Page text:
Misery Or Misere

This is the most common variation, and is the antithesis of Napoleon,

inasmuch as the caller must not make a single trick. The caller leads

off in the ordinary way--the suit led being trumps, as usual, unless it

is agreed, as is sometimes done, that there shall be no trumps in this

variation. The caller of misere must always follow suit, if he can, but

is not obliged to trump if he has none of the suit led. He must, however,

play the cards so as to avoid taking a trick. Should he be compelled to

win one of the tricks, or should his original lead remain unheaded by any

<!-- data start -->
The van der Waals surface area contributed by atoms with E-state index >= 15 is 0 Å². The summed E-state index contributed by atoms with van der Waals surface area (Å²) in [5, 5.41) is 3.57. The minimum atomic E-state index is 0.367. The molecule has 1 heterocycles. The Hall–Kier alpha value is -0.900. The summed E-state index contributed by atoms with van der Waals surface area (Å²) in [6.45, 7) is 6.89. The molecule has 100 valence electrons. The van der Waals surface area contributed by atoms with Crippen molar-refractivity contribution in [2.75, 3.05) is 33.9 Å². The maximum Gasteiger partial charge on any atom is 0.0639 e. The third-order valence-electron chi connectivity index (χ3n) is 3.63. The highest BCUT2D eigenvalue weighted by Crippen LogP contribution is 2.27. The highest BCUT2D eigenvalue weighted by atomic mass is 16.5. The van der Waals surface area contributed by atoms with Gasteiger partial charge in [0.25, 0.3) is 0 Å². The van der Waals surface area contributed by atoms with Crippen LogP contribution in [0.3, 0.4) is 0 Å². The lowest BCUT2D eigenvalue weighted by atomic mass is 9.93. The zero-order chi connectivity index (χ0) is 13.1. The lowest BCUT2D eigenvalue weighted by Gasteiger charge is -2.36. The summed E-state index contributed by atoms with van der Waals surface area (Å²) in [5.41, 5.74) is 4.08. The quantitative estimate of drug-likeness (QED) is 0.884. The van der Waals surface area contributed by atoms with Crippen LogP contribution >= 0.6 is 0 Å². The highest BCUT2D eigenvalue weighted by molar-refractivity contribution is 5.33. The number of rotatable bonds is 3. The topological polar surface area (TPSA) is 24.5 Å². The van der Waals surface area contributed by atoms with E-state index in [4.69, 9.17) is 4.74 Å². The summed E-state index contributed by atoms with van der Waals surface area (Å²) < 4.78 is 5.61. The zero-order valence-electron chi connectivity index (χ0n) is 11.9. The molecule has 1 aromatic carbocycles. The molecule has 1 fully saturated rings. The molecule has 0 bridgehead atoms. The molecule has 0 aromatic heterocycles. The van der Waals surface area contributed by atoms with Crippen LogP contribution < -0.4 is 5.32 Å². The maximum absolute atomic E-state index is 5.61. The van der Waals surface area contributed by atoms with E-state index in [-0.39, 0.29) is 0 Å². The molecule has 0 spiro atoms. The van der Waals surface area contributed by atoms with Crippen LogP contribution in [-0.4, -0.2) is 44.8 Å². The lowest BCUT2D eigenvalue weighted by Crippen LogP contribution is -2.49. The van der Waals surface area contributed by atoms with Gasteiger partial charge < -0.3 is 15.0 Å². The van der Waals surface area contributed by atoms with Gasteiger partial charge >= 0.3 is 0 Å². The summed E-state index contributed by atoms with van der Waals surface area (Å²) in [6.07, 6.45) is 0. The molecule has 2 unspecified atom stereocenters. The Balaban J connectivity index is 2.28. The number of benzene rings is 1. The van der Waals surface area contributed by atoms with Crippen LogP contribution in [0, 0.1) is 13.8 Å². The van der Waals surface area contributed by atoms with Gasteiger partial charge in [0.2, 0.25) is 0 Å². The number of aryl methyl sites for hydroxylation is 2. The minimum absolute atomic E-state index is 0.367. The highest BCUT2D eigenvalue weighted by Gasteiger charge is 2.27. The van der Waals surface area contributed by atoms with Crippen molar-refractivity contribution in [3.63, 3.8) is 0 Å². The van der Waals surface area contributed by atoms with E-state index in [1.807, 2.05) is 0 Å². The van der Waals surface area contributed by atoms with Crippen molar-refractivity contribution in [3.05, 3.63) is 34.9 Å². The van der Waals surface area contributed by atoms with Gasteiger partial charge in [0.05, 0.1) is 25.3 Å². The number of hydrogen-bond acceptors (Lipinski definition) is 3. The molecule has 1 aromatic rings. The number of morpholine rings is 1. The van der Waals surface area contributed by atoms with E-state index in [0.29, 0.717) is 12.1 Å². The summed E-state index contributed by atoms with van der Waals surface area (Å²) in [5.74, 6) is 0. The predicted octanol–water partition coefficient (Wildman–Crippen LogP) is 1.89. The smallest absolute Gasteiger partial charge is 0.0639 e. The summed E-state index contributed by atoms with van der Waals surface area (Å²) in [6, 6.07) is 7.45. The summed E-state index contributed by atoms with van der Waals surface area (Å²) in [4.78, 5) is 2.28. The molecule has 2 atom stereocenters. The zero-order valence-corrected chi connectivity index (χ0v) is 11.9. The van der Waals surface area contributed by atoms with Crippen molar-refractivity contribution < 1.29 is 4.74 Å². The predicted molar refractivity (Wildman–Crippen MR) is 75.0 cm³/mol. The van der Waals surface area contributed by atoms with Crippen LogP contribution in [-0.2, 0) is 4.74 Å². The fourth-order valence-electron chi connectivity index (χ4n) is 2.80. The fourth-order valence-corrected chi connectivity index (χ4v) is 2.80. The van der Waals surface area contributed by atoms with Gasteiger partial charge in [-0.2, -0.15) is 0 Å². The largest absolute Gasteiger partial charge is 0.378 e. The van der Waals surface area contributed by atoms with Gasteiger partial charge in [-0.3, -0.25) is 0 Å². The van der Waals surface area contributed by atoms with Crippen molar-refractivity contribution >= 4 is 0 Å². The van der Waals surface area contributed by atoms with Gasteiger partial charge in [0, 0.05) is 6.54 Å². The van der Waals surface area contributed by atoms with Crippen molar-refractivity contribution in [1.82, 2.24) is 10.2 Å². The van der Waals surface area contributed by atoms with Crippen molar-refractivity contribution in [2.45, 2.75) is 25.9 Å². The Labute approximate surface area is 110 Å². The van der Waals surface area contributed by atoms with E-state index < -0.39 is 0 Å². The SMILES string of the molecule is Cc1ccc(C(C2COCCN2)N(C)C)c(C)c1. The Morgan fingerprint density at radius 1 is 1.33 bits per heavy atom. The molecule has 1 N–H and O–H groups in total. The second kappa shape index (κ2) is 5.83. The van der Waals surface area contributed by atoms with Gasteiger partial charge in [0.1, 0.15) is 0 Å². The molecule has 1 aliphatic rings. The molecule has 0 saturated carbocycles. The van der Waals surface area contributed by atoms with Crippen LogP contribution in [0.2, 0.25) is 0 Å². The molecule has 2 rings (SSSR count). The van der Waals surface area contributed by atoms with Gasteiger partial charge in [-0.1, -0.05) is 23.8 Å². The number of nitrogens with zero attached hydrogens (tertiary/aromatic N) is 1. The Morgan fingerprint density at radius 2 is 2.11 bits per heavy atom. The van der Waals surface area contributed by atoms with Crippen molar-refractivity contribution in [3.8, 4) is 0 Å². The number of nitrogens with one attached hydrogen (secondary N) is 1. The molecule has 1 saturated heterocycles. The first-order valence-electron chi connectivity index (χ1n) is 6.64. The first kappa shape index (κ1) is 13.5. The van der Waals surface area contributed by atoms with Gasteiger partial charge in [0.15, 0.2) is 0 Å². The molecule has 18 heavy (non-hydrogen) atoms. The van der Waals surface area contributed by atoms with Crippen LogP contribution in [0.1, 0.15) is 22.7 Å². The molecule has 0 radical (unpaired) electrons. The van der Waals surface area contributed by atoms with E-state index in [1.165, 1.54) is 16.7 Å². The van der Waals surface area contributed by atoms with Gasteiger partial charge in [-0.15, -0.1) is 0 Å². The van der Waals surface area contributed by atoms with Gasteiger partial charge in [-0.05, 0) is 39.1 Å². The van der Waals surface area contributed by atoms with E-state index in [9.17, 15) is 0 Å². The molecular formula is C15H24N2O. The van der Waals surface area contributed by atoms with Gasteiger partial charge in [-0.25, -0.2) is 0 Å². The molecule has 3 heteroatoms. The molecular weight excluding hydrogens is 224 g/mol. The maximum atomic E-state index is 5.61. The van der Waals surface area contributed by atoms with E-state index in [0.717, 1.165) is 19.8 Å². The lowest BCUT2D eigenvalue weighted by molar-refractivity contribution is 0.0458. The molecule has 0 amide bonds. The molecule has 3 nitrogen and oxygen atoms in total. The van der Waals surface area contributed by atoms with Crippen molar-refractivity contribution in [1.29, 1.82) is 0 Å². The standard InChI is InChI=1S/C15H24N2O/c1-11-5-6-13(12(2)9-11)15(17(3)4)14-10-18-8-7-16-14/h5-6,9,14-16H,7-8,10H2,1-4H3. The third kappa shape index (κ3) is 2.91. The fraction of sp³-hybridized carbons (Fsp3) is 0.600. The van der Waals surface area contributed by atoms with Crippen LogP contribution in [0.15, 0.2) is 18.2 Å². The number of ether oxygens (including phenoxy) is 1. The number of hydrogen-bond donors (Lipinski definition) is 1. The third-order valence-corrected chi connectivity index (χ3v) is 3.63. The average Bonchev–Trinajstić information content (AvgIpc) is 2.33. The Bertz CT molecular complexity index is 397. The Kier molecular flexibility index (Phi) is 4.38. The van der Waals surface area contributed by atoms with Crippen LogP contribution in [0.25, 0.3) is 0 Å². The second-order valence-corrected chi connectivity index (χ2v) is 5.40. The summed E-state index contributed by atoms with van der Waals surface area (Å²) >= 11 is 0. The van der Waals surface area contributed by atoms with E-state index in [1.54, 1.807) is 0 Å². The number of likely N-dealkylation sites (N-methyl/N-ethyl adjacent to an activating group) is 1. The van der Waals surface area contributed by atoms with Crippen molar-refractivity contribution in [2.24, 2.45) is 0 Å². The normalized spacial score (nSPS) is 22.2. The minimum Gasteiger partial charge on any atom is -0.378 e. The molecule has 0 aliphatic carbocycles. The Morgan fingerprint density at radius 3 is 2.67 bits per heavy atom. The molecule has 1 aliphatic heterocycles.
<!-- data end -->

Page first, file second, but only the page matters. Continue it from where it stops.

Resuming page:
of the other players, then he fails in his declaration, and has to pay, but

if he avoids making a trick, the other players have to pay him. The usual

stake for "misery," either for winner or loser, is three; but any player

declaring he can make three tricks takes precedence, and plays accordingly.

Margarethe Mixed Loo facebooktwittergoogle_plusredditpinterestlinkedinmail